Complications

  • Recurrent laryngeal nerve paralysis
  • Hemorrhage
  • Hypoparathyroidism
  • Infection

 

Management of Cor Pulmonale

In this article, we will discuss in brief the Management of Cor Pulmonale. So, let’s get started.

Management

  • The patient is rested in a supine comfortable position.
  • Treatment of the basic cause.
  • The patient is advised to avoid smoking.
  • O2 therapy: O2 therapy to be given intermittently.
  • Salt restriction and diuretics: Salt restriction is advised to avoid fluid retention and RV volume overload. Intravenous diuretics such as furosemide, etc are given to relieve fluid overload.
  • Bronchodilators: They are given intravenously to relieve bronchospasm (due to acute exacerbation) and to improve oxygenation.
  • Carbonic-anhydrase inhibitor, e.g. acetazolamide to be given in order to relieve hypercapnia.
  • Antibiotics are given to treat superadded infection causing acute exacerbation.
  • Reduction of afterload by angiotensin-converting enzyme inhibitor (ACE inhibitors) in patients with left heart failure causing right heart failure.

Clinical Consequences of Vomiting

In this article, we will discuss the Clinical Consequences of Vomiting. So, let’s get started.

Clinical Consequences (Complications)

Repeated vomiting, if forceful may lead to pressure rupture of the esophagus (Boerhaave’s syndrome).

It may cause a linear mucosal tear at or near the cardioesophageal junction leading to hematemesis (Mallory-Weiss syndrome).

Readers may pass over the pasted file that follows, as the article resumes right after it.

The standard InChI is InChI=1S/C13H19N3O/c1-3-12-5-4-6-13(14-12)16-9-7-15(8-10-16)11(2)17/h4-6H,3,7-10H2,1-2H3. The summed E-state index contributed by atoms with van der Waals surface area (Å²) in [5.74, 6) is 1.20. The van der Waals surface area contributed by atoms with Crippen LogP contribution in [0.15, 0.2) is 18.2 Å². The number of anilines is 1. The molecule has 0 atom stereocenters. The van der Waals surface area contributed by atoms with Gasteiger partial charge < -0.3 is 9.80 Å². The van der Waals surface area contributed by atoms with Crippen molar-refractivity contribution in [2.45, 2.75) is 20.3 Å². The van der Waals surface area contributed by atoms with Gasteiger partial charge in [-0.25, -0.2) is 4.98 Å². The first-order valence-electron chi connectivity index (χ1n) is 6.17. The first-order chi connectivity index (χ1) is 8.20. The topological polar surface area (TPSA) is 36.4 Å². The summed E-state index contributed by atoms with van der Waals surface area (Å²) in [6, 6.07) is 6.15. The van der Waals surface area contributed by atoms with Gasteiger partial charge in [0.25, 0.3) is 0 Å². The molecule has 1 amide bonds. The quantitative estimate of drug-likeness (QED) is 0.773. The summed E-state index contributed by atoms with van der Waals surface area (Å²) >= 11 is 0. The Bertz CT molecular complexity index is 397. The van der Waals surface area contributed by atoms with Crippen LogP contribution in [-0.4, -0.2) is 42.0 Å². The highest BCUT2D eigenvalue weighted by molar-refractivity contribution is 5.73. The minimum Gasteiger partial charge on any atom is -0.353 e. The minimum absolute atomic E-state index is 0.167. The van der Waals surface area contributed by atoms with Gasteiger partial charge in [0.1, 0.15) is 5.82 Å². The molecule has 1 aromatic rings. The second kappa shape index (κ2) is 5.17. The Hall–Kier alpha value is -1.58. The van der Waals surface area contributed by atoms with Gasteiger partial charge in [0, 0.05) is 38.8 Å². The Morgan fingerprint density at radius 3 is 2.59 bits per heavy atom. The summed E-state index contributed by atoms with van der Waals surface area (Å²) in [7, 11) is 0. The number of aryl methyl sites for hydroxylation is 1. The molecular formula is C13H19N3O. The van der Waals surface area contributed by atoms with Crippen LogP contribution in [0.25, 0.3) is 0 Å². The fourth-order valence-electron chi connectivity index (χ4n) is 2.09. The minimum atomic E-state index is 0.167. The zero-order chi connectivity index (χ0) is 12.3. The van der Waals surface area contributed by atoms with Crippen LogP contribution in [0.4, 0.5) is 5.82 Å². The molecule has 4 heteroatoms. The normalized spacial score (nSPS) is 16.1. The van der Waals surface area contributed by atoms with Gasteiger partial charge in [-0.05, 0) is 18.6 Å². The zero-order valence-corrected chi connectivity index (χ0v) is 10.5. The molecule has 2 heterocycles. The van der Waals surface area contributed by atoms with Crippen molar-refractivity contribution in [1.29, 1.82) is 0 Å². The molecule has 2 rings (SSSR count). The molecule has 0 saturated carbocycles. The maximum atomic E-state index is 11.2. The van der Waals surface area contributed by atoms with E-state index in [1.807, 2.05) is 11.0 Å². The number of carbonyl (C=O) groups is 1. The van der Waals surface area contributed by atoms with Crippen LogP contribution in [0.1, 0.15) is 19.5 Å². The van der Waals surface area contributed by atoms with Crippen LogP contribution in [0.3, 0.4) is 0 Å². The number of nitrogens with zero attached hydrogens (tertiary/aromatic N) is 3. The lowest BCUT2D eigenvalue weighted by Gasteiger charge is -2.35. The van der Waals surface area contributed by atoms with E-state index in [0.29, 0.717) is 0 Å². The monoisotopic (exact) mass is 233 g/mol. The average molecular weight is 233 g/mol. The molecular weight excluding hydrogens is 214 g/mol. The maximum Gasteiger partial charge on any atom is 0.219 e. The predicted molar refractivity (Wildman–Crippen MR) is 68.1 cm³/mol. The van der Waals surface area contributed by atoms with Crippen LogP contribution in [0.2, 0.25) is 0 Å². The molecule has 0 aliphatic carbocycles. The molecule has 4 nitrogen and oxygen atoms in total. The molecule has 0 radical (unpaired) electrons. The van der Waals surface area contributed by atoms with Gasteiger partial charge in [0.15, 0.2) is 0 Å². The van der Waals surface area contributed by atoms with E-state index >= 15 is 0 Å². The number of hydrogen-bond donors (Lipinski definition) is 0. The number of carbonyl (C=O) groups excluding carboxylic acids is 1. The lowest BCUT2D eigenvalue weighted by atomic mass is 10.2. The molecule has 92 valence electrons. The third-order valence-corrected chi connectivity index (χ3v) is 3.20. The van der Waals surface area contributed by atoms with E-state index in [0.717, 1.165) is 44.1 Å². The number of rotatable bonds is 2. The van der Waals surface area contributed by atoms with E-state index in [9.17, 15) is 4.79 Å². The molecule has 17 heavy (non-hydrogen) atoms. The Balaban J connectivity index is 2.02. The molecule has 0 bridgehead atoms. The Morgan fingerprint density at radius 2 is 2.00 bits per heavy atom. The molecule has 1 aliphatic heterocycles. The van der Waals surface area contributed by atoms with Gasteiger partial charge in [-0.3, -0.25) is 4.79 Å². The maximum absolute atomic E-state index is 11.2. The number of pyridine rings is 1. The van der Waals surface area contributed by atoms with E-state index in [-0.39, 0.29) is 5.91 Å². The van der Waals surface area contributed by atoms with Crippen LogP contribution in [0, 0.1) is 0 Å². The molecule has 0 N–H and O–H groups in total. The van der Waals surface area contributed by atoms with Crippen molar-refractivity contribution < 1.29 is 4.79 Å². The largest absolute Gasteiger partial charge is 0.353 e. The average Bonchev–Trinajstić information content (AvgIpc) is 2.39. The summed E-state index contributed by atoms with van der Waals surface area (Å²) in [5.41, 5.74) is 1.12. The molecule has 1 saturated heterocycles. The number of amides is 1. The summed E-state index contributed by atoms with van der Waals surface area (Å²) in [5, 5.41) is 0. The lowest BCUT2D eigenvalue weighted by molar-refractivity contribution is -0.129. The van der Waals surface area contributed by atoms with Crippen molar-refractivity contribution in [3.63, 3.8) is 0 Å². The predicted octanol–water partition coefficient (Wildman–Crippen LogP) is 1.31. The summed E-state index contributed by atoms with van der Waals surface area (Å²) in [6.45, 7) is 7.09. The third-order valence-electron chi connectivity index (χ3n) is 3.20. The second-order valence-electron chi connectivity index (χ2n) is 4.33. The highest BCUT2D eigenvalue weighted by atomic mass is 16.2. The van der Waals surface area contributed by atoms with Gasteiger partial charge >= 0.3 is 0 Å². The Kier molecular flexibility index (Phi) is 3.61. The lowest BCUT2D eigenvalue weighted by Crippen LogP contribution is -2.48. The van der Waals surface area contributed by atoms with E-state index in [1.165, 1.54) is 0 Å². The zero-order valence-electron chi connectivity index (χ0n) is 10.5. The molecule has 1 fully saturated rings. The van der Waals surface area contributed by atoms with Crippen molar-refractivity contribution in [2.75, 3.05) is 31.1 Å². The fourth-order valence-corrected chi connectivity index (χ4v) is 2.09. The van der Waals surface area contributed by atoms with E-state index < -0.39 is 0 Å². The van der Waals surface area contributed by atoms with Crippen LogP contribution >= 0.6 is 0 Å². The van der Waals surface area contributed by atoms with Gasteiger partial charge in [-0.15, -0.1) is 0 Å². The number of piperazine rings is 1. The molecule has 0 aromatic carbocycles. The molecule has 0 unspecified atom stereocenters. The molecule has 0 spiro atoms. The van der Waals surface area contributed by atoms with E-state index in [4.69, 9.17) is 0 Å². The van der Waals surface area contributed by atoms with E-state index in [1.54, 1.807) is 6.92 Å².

Prolonged vomiting may lead to fluid loss (dehydration), loss of HCL (metabolic alkalosis), loss of potassium ions K+ (hypokalemia), and loss of nutrients (malnutrition).

Vomiting in an unconscious patient or in patient with depressed consciousness may result in aspiration pneumonia.

Components of a Single Exercise Session

In this article, we will discuss the various Components of a Single Exercise Session. So, let’s get started.

Components

Warm-up: At least 5-10 minutes of low to moderate-intensity aerobic exercise or resistance exercise with lighter weights.

Conditioning: 0-60 minutes of aerobic, resistance, neuromuscular and/or sports activities.

Cool-down: At least 5-10 minutes of low to moderate-intensity aerobic exercise or resistance exercise with lighter weights.

Stretching: At least 10 minutes of stretching exercises performed after the warm-up or cool-down phase.

Clinical Features of Cor Pulmonale

In this article, we will discuss the Clinical Features of Cor Pulmonale. So, let’s get started.

Clinical Features

Productive cough

Dyspnea

Chest discomfort

Headache

Abdominal pain

Lower extremity swelling

Ascites

Physical Signs include:

Orthopnea

The patient sits with elbows supported on a table and legs dangling by the side of the chest

Pursed lip breathing and cyanosis (presents in patients with COPD with acute exacerbation)

Periorbital edema

Jugular venous distention (raised JVP) and ‘VY’ (wave) collapse due to tricuspid regurgitation

Peripheral edema

Systemic Signs

Respiratory system may show signs of COPD (barrel-shaped chest, restricted chest movements and expansion, hyper-resonant note and vesicular breathing with prolonged expiration, muffled breath sounds)

Signs of RV hypertrophy or failure e.g. parasternal heave, loud P2, midsystolic and early diastolic (Graham-steel) murmur and pansystolic or holosystolic murmur of tricuspid regurgitation (Carvallo’s sign) may be present.

Abdominal distention may be present along with tender hepatomegaly. Hepatojugular reflex may be present.

PT Master Guide